A crowded field helps her in the primaries, except for Huckabee. If you want to stop Sarah, settle on the one best other candidate and do it fast. I don't think that's Romney -- but if not Romney, then who? Else she'll roll through the early primaries.

"the true MVP was obviously the Tea Party"

Agreed, but what's the Tea Party? To me, it's the big swing in Independents matched with higher Republican energy. It wasn't the Tea Party Express candidates Miller, Angle and O'Donnell that Palin backed.

Of course, a lot can happen in a year: e.g., Sarah could have another two-headed love child.  

By Anonymous Stanton, at Fri Nov 12, 07:21:00 PM:

Politics can be viewed at least two ways: as a competitive event or sport for the entertainment factor, or as an element of statesmanship and serious policy deployment.

Sarah Palin is the country's brightest superstar in the first point of view. There are many others who outshine her in the second point of view.

The question is, how will the GOP nominating process and the American people proceed? Will they be fixated on the excitement factor of a popular entertainment vehicle, or will they think we are in such deep difficulties as a nation that we need to seek out a leader and statesman (in the gender-agnostic sense, of course).  

By Anonymous Anonymous, at Fri Nov 12, 08:44:00 PM:

Well one thing is clear, we all expect serious cuts in spending. Pajamas media, via Insty, has a really good tool for experimenting with the impact of spending cuts in some broad areas on the deficit. I think it's clear that no real solution is possible without serious reform of Medicare. Paging Paul Ryan!  

By Anonymous OLD FAN, at Sat Nov 13, 01:53:00 AM:

Well, if the first question wasn't written so heavily by the fashion - which is completely tunnelvision blinded - it would be different.

For example, if it included a vast number of Conservative voices, from the Radio, as well as other GOP Members, such as Chrisite, Barbor, etc. - it wouldn't be so overt.

But that is the fashionable blind folly we see today in Conservative Circles. Not only does this suggest a very misguided emotive quality amongst Conservative Bloggers - the entire question is foolishly framed to only focus on a tiny select vision of Palin, Demint, etc., to try to show a diminished Republican establishment.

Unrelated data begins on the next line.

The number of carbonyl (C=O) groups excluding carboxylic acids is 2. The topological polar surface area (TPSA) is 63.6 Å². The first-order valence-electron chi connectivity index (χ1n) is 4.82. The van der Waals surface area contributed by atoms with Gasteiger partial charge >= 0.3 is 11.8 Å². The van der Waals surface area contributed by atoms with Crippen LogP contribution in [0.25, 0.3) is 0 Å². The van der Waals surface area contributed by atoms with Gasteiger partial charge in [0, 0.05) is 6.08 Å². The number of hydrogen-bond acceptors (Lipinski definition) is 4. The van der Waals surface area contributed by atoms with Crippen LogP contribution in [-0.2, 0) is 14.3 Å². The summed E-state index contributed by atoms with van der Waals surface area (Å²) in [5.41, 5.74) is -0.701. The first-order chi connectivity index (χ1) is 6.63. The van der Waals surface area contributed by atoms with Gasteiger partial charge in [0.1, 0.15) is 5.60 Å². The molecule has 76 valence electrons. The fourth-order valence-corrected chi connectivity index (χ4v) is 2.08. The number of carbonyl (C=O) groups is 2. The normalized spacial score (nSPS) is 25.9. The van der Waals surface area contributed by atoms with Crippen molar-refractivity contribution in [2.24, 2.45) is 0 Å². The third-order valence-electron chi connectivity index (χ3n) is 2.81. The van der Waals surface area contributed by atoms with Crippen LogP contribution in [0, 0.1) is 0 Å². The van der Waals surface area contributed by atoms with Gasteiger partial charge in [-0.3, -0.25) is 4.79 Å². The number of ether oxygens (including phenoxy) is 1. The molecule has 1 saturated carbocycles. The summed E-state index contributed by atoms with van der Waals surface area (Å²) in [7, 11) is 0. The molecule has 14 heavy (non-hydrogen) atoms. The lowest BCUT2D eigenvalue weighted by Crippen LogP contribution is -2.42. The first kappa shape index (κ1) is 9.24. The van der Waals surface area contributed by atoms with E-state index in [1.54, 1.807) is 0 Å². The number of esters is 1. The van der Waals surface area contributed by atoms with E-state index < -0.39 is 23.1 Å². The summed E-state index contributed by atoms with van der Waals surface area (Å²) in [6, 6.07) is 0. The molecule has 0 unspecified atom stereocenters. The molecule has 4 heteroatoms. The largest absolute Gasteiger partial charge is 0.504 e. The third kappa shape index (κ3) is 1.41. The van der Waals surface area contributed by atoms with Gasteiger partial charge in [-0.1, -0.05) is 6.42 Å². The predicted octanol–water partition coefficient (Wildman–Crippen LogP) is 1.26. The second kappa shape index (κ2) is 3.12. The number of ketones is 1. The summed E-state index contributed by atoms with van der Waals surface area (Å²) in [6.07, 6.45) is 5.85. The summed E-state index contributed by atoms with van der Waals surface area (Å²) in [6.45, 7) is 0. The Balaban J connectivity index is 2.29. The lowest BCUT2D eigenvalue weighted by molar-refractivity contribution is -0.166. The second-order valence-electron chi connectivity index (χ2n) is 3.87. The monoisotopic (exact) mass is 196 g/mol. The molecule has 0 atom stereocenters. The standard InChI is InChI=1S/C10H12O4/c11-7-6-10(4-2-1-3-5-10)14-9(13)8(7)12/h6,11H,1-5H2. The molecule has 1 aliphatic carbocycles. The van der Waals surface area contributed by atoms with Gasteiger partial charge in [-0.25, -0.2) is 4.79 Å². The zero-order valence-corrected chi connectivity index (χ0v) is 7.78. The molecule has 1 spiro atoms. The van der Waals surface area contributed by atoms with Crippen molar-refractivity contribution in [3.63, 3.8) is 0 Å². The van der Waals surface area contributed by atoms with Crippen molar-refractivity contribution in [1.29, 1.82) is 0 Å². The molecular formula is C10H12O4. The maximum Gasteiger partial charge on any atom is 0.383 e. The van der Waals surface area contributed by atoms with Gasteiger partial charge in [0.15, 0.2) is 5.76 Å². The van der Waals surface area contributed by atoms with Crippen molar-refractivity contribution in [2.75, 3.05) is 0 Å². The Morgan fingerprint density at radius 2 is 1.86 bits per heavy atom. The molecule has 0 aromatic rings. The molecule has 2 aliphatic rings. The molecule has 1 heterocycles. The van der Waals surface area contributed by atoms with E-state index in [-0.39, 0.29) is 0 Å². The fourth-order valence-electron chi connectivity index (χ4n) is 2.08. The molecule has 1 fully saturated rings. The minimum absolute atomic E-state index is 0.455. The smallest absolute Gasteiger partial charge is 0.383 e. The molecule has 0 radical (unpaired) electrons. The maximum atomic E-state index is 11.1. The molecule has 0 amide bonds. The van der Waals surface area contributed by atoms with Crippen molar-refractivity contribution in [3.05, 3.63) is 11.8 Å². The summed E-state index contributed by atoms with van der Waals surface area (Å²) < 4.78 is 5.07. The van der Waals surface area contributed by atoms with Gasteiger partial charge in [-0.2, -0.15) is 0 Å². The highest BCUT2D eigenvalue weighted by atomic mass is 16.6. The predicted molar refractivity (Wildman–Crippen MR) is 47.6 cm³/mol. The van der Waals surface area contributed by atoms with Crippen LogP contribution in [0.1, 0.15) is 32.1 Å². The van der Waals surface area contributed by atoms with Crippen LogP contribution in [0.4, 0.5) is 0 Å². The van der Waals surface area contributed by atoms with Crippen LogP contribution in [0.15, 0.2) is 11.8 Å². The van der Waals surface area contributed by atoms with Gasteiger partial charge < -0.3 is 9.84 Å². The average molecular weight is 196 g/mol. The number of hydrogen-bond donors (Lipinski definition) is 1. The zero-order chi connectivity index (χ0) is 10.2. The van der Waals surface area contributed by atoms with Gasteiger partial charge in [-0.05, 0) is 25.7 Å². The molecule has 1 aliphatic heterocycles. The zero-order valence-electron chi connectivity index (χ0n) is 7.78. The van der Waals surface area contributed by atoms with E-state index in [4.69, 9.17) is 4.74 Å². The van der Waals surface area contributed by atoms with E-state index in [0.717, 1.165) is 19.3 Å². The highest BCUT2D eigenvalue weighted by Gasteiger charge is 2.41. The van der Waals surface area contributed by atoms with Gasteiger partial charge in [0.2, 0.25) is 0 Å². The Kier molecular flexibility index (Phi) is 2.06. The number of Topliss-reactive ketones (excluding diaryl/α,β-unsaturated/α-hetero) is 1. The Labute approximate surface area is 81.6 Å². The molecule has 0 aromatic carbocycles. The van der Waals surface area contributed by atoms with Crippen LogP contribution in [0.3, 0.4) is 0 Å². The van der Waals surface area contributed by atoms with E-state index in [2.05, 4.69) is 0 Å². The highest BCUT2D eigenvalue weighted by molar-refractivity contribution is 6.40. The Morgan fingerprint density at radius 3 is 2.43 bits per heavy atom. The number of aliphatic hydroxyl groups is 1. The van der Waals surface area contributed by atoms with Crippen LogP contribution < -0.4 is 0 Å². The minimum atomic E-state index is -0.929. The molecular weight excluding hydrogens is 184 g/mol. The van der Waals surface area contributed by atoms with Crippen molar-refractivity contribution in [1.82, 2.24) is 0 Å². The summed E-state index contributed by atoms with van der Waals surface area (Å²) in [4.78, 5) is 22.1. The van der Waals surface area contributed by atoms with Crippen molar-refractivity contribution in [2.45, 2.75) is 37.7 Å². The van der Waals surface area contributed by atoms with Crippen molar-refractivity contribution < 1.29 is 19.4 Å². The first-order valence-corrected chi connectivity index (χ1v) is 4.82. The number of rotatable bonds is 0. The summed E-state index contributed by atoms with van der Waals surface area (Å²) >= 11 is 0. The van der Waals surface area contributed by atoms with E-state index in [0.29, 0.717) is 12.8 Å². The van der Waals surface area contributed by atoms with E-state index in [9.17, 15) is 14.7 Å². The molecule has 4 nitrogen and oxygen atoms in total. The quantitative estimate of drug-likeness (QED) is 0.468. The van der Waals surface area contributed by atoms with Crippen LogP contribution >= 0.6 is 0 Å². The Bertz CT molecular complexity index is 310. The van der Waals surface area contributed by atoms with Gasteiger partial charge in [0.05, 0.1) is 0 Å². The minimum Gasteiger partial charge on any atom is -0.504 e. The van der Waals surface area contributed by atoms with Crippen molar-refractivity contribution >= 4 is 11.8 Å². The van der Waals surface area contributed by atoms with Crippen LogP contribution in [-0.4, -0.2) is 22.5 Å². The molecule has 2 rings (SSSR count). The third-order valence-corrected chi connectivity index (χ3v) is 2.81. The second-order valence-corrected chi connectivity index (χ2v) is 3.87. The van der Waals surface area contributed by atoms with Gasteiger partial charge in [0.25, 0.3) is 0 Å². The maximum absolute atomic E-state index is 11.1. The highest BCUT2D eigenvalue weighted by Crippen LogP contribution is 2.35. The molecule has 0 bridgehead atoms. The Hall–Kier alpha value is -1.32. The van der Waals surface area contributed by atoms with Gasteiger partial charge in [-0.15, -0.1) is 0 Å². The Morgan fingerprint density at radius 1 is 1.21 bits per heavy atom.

It is utter nonsense. In fact, few Conservative Bloggesrs even seem to realize Romney had traveled far greater than Palin, visitng far more candidates. But it doesn't matter to fashion, hype, celebrity. It isn't conservatism.

It is a riot to read Hot Air sometimes, as Allahpundit is such a player on the fashion, and the Palin Franchise.

But the Palins just lost dramatically in Alaska, growing more enemies and opposition in the ugly Murkowski - Miller effort. I remember those emails, and they weren't pretty.

In fact, it is really amusing, to see this Woman who is a leader of the less than impressive Tea Party Express tell us Romney is not acceptable in their opinion. No doubt, he hurt himself with the Healthcare Reform in MA, but he might be the best CEO offering we have - the best for the job.

No one would be foolish to cross anyone off the list yet, and by the looks of things, the TEA PARTY EXPRESS has exhibited a major obsession over LOSERS in those Midterms. The Delaware - Alaska - Nevada flops were embarrassing, and could have been avoided with far more sound offerings.

There are those who still want to push the Sarah Palin Celebrity, and the fashion on the good side, but it was revealed again to be rather weak in the Midterms.They offered some truly poor politics, vilifying the percieved 'establishment', foolishly growing opposition, creating predictable 'backlash' opportunties.

And to be totally honest, I grow more and more weary of the fashionable echo game on the good side. The more ALLAH pushes the Palin Celebrity, the more I tend to feel like turning away from the overt - weak Identity game.

Right now, Sarah Palin running for President, would be nearly as weak an offering as an O'Donnell in Delaware.

We cannot give the Democrats that kind of help anymore.  

By Blogger dfadf, at Sat Nov 13, 02:09:00 AM:

Microsoft Office
Office 2010
Microsoft Office 2010
Office 2010 key
Office 2010 download
Office 2010 Professional
Microsoft outlook
Outlook 2010
Windows 7
Microsoft outlook 2010  

By Anonymous Ignoramus, at Sat Nov 13, 01:14:00 PM:

Rasmussen Poll on Palin
Just saw this. It supports what I was saying.

Sarah's "unfavorable" rating has been going up, now at 52%. Her "favorable" has been slipping, now at 40%. The drop has been with Independents, where she's now at only 35% "favorable". She's been climbing with Republicans, now at 80% "favorable".
If the poll included "highly favorable" / "highly unfavorable", I'd bet it'd be even more striking. Love her or hate her, but Sarah's beloved within the Republican party.


McCain will likely support Sarah in the 2010 New Hampshire primary -- he hates Romney and still has clout in the Granite State. So don't expect Romney to carry New Hampshire as a pseudo-native son, no matter how much his kids jet ski in Lake Winnipesaukee.

For Romney to challenge Sarah, he needs to beat her in Iowa. Huckabee won Iowa in 2008 with 34% -- were he to run again he'd peel the Holy Roller vote away from Sarah.
There should be better challengers to Sarah than Romney, but a crowded field helps Sarah as she has a sizeable loyal die-hard base.